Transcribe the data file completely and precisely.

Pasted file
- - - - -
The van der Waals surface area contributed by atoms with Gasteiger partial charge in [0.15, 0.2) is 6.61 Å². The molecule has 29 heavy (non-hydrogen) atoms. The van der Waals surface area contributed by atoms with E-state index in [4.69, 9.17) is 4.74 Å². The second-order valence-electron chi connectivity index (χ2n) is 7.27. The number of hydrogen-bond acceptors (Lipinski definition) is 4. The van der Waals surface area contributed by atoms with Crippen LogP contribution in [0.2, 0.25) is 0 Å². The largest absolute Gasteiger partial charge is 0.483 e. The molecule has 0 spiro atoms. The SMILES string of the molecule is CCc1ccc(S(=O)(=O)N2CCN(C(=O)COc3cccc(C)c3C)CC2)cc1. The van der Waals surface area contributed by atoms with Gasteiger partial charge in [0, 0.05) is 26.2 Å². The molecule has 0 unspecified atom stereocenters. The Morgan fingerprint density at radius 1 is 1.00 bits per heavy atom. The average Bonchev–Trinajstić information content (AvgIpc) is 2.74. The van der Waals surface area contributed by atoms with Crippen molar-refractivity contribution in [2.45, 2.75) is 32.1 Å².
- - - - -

The van der Waals surface area contributed by atoms with Gasteiger partial charge in [0.15, 0.2) is 6.61 Å². The molecule has 29 heavy (non-hydrogen) atoms. The van der Waals surface area contributed by atoms with E-state index in [4.69, 9.17) is 4.74 Å². The second-order valence-electron chi connectivity index (χ2n) is 7.27. The number of hydrogen-bond acceptors (Lipinski definition) is 4. The van der Waals surface area contributed by atoms with Crippen LogP contribution in [0.2, 0.25) is 0 Å². The largest absolute Gasteiger partial charge is 0.483 e. The molecule has 0 spiro atoms. The SMILES string of the molecule is CCc1ccc(S(=O)(=O)N2CCN(C(=O)COc3cccc(C)c3C)CC2)cc1. The van der Waals surface area contributed by atoms with Gasteiger partial charge in [0, 0.05) is 26.2 Å². The molecule has 0 unspecified atom stereocenters. The Morgan fingerprint density at radius 1 is 1.00 bits per heavy atom. The average Bonchev–Trinajstić information content (AvgIpc) is 2.74. The van der Waals surface area contributed by atoms with Crippen molar-refractivity contribution in [2.45, 2.75) is 32.1 Å².